just compensation which take into account such
delay.
It is settled that in determining how much
just compensation should be given to the
landowner the nature and character of the land
be principally considered. (Tinio Jr V NAPOCOR,
640 SCRA 287,293 January 24, 2011)

Forms of compensation
1.Cash
2.Bonds
ASSOCIATION OF SMALL LANDOWNERS IN THE PHILIPPINES, INC V
Secretary of Agrarian Reform
G.R. No. 78742 July 14, 1989
It cannot be denied from these cases that the traditional medium
for the payment of just compensation is money and no other. And so,
conformably, has just compensation been paid in the past solely in
that medium. However, we do not deal here with the traditional
exercise of the power of eminent domain. This is not an ordinary
expropriation where only a specific property of relatively limited area
is sought to be taken by the State from its owner for a specific and
perhaps local purpose. What we deal with here is a revolutionary kind
of expropriation.

The

expropriation before us affects all private


agricultural lands whenever found and of whatever kind
as long as they are in excess of the maximum retention
limits allowed their owners. This kind of expropriation is
intended for the benefit not only of a particular
community or of a small segment of the population but
of the entire Filipino nation, from all levels of our society,
from the impoverished farmer to the land-glutted owner.
Its purpose does not cover only the whole territory of
this country but goes beyond in time to the foreseeable
future, which it hopes to secure and edify with the vision
and the sacrifice of the present generation of Filipinos.

Generations yet to come are as involved in this

program as we are today, although hopefully only


as beneficiaries of a richer and more fulfilling life
we will guarantee to them tomorrow through our
thoughtfulness today. And, finally, let it not be
forgotten that it is no less than the Constitution
itself that has ordained this revolution in the farms,
calling for "a just distribution" among the farmers
of lands that have heretofore been the prison of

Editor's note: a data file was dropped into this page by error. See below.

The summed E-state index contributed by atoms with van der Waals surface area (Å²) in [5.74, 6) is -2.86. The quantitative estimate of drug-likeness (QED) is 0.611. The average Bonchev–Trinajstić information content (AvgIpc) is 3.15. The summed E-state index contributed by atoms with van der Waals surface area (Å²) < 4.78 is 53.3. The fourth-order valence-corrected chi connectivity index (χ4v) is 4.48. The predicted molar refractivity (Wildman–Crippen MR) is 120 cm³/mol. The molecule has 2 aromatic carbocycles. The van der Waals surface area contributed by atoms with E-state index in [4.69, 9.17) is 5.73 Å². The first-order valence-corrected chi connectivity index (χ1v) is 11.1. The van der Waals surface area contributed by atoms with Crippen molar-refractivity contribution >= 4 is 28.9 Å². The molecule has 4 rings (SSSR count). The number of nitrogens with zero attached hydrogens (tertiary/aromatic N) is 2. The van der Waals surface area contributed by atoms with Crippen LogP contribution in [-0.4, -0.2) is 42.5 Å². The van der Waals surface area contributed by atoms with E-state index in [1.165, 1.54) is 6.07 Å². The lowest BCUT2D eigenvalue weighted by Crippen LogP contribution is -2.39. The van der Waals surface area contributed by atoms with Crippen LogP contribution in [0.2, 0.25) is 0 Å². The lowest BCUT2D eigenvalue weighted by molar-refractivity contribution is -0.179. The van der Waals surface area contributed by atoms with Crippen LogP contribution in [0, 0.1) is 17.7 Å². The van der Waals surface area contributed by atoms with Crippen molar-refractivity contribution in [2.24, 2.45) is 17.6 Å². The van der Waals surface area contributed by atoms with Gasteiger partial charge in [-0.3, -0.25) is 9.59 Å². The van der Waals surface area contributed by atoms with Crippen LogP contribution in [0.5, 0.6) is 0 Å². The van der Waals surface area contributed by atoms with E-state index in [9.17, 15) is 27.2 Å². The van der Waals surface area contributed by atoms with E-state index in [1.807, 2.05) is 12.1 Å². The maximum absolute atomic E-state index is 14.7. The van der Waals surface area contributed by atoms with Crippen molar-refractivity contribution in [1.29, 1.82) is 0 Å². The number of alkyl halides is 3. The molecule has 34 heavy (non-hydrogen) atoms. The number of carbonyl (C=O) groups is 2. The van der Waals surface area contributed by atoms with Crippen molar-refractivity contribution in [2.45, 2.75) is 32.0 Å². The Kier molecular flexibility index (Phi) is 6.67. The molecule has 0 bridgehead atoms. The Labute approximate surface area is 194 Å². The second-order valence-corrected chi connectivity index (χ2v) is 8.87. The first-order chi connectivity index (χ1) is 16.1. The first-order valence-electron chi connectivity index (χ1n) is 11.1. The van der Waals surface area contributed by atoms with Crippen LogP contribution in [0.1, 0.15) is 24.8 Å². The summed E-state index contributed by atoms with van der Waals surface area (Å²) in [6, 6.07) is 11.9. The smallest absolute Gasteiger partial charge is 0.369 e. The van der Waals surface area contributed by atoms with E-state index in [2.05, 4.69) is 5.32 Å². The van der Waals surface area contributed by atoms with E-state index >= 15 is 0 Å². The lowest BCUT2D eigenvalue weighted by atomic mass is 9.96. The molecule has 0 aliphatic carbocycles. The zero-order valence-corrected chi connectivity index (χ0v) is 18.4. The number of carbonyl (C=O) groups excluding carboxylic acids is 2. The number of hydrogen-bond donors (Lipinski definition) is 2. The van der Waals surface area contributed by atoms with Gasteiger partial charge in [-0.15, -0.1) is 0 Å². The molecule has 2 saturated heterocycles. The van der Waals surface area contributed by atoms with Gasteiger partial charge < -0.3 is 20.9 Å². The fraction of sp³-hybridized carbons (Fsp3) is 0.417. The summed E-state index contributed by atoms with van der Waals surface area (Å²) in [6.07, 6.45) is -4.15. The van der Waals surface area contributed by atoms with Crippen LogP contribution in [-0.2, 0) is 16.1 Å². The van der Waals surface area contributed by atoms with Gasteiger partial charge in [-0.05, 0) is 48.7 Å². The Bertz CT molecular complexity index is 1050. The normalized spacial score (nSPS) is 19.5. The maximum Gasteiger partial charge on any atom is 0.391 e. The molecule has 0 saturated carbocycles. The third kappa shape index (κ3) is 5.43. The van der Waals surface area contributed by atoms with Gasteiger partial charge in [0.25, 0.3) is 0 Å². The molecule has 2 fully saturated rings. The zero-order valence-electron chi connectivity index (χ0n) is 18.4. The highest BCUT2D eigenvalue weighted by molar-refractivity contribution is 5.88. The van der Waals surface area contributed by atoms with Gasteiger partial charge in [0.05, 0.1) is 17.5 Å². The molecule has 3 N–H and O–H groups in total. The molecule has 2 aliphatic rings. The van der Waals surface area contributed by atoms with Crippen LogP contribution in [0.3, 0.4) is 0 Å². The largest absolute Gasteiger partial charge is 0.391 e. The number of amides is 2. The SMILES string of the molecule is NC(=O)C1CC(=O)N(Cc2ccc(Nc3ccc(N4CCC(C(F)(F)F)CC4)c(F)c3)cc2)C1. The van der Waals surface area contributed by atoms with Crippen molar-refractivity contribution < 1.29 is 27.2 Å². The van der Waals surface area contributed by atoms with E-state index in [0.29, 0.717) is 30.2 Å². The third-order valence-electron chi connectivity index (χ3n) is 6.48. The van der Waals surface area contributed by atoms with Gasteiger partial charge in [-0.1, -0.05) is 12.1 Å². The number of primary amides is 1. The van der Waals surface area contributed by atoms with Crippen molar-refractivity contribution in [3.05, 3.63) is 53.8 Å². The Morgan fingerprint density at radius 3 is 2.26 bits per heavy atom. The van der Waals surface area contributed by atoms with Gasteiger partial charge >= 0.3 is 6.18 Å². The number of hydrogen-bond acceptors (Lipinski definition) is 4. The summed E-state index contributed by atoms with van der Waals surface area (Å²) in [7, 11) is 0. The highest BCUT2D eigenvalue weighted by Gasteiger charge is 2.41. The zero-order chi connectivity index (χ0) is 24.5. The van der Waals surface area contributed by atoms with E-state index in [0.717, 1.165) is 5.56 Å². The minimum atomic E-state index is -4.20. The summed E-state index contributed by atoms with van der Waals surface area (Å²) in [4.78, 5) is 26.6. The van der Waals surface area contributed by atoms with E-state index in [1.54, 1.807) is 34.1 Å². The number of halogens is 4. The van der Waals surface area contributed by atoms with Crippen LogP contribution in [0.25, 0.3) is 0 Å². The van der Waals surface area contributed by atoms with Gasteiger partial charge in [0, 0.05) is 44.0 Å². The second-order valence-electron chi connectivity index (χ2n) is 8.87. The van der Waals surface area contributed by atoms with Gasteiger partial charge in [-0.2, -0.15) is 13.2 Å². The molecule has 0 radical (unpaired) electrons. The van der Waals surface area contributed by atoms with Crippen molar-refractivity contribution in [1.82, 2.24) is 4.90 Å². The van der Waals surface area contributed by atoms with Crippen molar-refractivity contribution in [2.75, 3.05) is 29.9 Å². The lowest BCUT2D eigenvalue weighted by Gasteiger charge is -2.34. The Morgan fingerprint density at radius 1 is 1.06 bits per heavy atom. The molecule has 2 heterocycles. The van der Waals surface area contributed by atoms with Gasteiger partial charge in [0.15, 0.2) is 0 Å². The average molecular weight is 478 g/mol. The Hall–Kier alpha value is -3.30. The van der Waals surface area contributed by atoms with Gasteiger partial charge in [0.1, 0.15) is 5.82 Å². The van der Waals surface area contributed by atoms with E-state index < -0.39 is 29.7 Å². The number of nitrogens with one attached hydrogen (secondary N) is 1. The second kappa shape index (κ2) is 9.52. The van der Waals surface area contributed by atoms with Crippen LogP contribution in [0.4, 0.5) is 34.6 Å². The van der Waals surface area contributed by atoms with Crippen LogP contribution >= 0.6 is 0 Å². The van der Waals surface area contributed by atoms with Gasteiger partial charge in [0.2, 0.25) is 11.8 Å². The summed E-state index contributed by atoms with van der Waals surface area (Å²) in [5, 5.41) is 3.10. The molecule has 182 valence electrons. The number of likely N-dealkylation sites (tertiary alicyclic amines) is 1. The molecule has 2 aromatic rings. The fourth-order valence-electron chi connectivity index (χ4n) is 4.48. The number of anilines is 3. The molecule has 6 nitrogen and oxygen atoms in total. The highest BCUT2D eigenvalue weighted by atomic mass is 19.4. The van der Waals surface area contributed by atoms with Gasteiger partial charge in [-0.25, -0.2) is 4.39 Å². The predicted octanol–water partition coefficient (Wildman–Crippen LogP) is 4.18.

their dreams but can now become the key at least
to their deliverance.

The Supreme Court allowed the payment of

just compensation in bonds. CARP do not deal


with the traditional exercise of Eminent
Domain it is revolutionary and it involves
billions of pesos.

Determination of just compensation


This is done with the assistance of not more
than
three (3) commissioners.
The order fixing just compensation is also final
and appealable . Just compensation is to be
determined as of the date of the taking of the
propriety or the filing of the complaint, whichever
comes first.

Exercise of Eminent Domain by the


local Government Unit
Section 19 of RA 7160
SEC. 19. Eminent Domain. - A local government unit
may, through its chief executive and acting pursuant
to an ordinance, exercise the power of eminent
domain for public use, or purpose, or welfare for the
benefit of the poor and the landless, upon payment of
just compensation, pursuant to the provisions of the
Constitution and pertinent laws: Provided, however,
That the power of eminent domain may not be
exercised unless a valid and definite offer has been
previously made to the owner, and such offer was not
accepted:

Provided, further, That the local government unit

may immediately take possession of the property


upon the filing of the expropriation proceedings
and upon making a deposit with the proper court
of at least fifteen percent (15%) of the fair market
value of the property based on the current tax
declaration of the property to be expropriated:
Provided, finally, That, the amount to be paid for
the expropriated property shall be determined by
the proper court, based on the fair market value at
the time of the taking of the property.

a. An ordinance is enacted by the local council to


exercise the power of eminent domain, or pursue
expropriation proceedings over a particular private
property through its chief executive.
b. The power of eminent domain is exercised for public
use, purpose or welfare, or for the benefit of the poor
and the landless.
c. There is payment of just compensation, as required
under the constitution, and under pertinent laws; and
d. A valid and definite offer has been previously made
to the owner of the property sought to be expropriated,
but said offer was not accepted.

This stage is terminated by either an order


of dismissal of the action or order of the
condemnation declaring that expropriation is
proper and legal. These orders are final and
therefore appealable. [Municipality of Bian v.
Garcia (1989)]
It includes an inquiry into the propriety of the
expropriation its necessity and public purpose.

Defendants shall be serve with summons.


Defendants-applies to all those who have

lawful interest in the property to be